top of page

“Who is gifted?”

​Paul takes a deep breath before starting on a new topic with the Corinthians: giftedness. What does being gifted mean?

The disciples examine the fresh wounds on Jesus's body after the resurrection

​​1 Corinthians 12:1-11

January 16, 2022

Dr. Todd R. Wright Paul takes a deep breath before starting on a new topic with the Corinthians: giftedness. What does being gifted mean? The common definition is that gifted people have above average intelligence and/or superior talent for something, such as music, art, or math.

That’s still a little vague, so let’s get more specific: The Clay Center for Healthy Young Minds at Mass General (not our Clay Center), says 3-5 out of every 100 children could be considered gifted.[1]

That would mean a couple people here in the sanctuary this morning. Let’s be generous and double that number. Does that sound right? Four gifted people?

Depending on the Sunday, our pews are filled with musicians and artists, physicians and pharmacists, lawyers and teachers, a general, professors, bankers and financial advisors, planners and carpenters … and the experts are saying only four are gifted. Really?

Paul scoffs. No, he says, the correct figure for Christians is 100%. Everyone is gifted! And this is not Lake Wobegon style boasting: “Where all the women are strong, all the men are good looking, and all the children are above average.”

No, Paul is convinced all are gifted because every one of us has the same gift. He says, “No one can say ‘Jesus is Lord’ except by the Holy Spirit.” So, if you confess Jesus is your Lord, not just to please your parents or because the person next to you does, not just on Sundays or of bits and pieces of your life, then you have been given a wonderful gift by the Holy Spirit!

To make that kind of confession means having the courage to say Jesus is Lord, not Caesar, when Caesar is using all his considerable power to force you to repeat the lie that he is Lord as an article of faith or an act of survival.

Such a confession also means we have a special kind of spiritual insight most don’t. Like: “to see the Bethlehem baby not just as one more cute newborn, but as the only son of God; to believe that a troublemaker dying on a cross could bear all the evil of a rebellious world; to know someone as dead as ever a corpse was dead could take away the power of death and impart the kind of life that will never end; to believe that someone, who showed power by loving the loveless and helping the helpless, is supreme over all earthly powers; to trust that the One we have never seen can really bring new life into our old mess, courage and hope adequate for every ordinary day and every extraordinary crisis.”[2]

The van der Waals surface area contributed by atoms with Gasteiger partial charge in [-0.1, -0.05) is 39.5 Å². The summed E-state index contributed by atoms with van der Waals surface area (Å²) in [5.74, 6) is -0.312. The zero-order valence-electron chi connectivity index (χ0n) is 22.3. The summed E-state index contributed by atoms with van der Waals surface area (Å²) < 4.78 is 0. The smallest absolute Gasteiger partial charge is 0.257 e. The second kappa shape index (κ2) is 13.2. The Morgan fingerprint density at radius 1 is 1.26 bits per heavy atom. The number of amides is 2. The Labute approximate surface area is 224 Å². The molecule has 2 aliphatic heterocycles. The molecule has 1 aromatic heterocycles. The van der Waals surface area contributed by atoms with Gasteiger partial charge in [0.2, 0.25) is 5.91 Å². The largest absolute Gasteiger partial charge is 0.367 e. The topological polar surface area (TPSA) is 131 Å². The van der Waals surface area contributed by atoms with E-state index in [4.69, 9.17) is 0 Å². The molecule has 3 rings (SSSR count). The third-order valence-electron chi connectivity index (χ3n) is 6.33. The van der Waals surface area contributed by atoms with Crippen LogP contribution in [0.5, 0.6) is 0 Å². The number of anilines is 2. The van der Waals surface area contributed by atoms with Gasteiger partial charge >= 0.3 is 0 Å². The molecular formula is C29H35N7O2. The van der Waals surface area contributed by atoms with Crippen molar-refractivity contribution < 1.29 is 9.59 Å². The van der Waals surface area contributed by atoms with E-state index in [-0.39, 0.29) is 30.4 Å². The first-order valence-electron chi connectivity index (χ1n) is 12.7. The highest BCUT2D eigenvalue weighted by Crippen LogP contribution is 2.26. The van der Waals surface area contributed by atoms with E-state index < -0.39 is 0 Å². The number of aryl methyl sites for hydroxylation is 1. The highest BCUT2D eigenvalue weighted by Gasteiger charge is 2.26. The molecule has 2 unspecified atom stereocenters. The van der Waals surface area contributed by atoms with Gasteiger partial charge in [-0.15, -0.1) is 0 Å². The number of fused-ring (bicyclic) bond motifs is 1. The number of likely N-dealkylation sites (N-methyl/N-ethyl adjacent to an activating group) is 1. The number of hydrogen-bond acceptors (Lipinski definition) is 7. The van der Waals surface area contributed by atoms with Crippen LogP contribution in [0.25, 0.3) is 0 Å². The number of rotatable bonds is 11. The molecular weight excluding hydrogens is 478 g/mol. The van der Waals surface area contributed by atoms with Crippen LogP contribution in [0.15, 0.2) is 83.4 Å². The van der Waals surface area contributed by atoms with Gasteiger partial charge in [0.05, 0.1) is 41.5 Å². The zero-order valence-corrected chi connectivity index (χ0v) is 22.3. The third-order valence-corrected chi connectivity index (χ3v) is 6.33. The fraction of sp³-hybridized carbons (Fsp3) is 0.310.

But Paul is no fool. While he knows that each Christian comes to the faith because we share the same gift, he also knows that each of us is gifted with a special, unique, one of a kind gift. Last Sunday we used his words to the new class of elders: “There are different kinds of gifts, but it it’s the same Spirit who gives them … to use for the common good.” The Holy Spirit is no penny-pinching giver with worthless gifts. Nor an unimaginative sort with one-size-fits-all sorts of gifts. No player of favorites with gifts for some, but not for others. The Holy Spirit gives out gifts like a grandmother passes out cookies – abundantly, joyfully, specifically, persistently! So what do these gifts look like? The Clay Center (the one in Boston) says, “children who are gifted tend to have similar characteristics which include traits such as: a fascination with ideas and a sophisticated vocabulary, or a need to make sure things are done “just right”; the ability to perceive many sides of an issue, or to think abstractly and metaphorically; an ability to visualize models and systems, or to learn things almost without a need for being taught, such as learning to read before formal reading instruction, or a concern for moral and existential issues[3]

In a similar way, the ones mentioned in the text are a sample of incredible variety – special insight into God’s Word or will; faith to endure hardship; the gift of healing; deeds of power; speaking a heavenly message no one else hears, yet; or clarifying what others are saying. This is the vision of the community of faith: no one is second class, no one is marginal, no gift is despised or looked down on. No one is an outsider. No one is merely a passive receiver. No two are alike and every single one is needed for Christ’s body in this place to be healthy and whole and able to do God’s work. Over the weekend the Session approved a budget that they will present at the congregational meeting in a couple weeks. It is a budget that represents the congregation pooling its gifts to do God’s work. It may use the language of numbers, but it is really about people like you sharing your gifts, your talents, your passion, and your power. That’s who we are – gifted people! Amen

[1] see [2] from a sermon on the text by Fred W. Meuser, 5/26/99 [3] from the same Clay Center article linked above
2 views0 comments

Recent Posts

See All


bottom of page